A federal judge in Toronto has ordered the rehearing of a Nigerian man‘s asylum case after it was rejected by an immigration judge because she felt the man was not “credible” and, in her opinion, had failed to prove he was gay.
But in a decision last month, federal Judge James Russell set aside the officer’s decision, saying that the officer seemed to have been guided by stereotypical beliefs about how a gay person should behave.
“It is inappropriate for officers to rely on stereotypes when evaluating whether or not a person has established any ground of risk, including sexual orientation,” Russell wrote.
The judge said he was mindful of the difficulties immigration officers face when assessing these types of cases.
“At the same time, the acts and behaviours which establish a claimant’s homosexuality are inherently private,” Russell wrote. “When evaluating claims based on sexual orientation, officers must be mindful of the inherent difficulties in proving that a claimant has engaged in any particular sexual activities.”
The case centers on Francis Ojo Ogunrinde, now 40, who in 2007 came to Canada as a refugee. However, in 2010 the Immigration and Refugee Board rejected his claim for refugee status, saying that he had failed to provide adequate proof that he is gay and therefore would face persecution if sent back to his home country.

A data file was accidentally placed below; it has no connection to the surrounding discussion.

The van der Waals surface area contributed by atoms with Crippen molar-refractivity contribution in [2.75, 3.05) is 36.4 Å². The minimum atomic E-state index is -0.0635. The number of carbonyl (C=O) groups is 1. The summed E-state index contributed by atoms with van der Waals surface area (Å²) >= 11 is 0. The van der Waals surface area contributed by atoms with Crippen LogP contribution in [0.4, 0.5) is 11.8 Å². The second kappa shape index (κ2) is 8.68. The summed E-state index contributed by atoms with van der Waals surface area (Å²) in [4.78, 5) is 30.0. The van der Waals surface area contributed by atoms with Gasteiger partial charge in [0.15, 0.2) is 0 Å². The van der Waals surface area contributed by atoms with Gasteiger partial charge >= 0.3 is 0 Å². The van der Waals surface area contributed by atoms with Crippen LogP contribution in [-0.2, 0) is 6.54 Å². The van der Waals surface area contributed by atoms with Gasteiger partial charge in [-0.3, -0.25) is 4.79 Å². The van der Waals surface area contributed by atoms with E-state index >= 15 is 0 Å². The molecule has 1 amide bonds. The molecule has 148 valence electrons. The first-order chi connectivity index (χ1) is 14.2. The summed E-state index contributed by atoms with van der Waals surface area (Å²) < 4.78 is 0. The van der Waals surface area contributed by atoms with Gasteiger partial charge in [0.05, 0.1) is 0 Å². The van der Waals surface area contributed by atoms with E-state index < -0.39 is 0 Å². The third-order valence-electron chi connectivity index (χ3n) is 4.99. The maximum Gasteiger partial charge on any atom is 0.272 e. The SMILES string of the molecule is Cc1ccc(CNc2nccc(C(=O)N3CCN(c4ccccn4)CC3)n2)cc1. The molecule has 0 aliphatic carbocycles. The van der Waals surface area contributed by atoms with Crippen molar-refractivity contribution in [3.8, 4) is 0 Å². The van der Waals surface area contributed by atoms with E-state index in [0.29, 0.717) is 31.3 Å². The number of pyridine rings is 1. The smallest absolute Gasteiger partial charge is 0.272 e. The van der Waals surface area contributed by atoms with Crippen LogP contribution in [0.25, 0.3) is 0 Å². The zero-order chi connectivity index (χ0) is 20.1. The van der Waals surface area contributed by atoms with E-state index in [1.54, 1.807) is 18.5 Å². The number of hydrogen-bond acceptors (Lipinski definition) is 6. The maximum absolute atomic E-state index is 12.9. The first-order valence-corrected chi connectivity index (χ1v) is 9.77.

However, it seems Ogunrinde had provided quite a bit of material evidence to support his assertions.
Ogunrinde reportedly provided letters attesting to his sexuality from several people, and also a letter from a man with whom he had been in a relationship with since 2010. Within that submission there were also pictures of the couple.
Moreover, Ogunrinde is said to have provided a letter from a friend still living in Nigeria that said Ogunrinde was wanted by police with regards to so-called “homosexual activities.”
The submission also provided a letter from a local community center near where Ogunrinde currently resides. The letter confirmed he had a longstanding membership with a gay community group and that he was an active member.
However, this apparently was not enough for the senior immigration judge.
She said that the letters and pictures had not adequately proved that he was gay, noting that the letter from Ogunrinde’s alleged boyfriend failed to explain how they’d met or expound on any romantic aspects of their relationship.
Human rights groups have continually pointed out in cases like this that overt details of an asylum seeker’s sexual orientation would be hard to pin down precisely because they must hide their sexuality in their home country, and therefore pictures of the applicant and their romantic partner were unlikely to make the relationship obvious.
This case also speaks to the wider problem faced by immigration officials who must consider what constitutes a genuine asylum claim with reference to sexuality and an opportunistic claim.
What is interesting in this particular case however is the sheer breadth of evidence the applicant had sort to have considered and how this evidence was summarily–and according to the federal court, improperly–dismissed by immigration officials.
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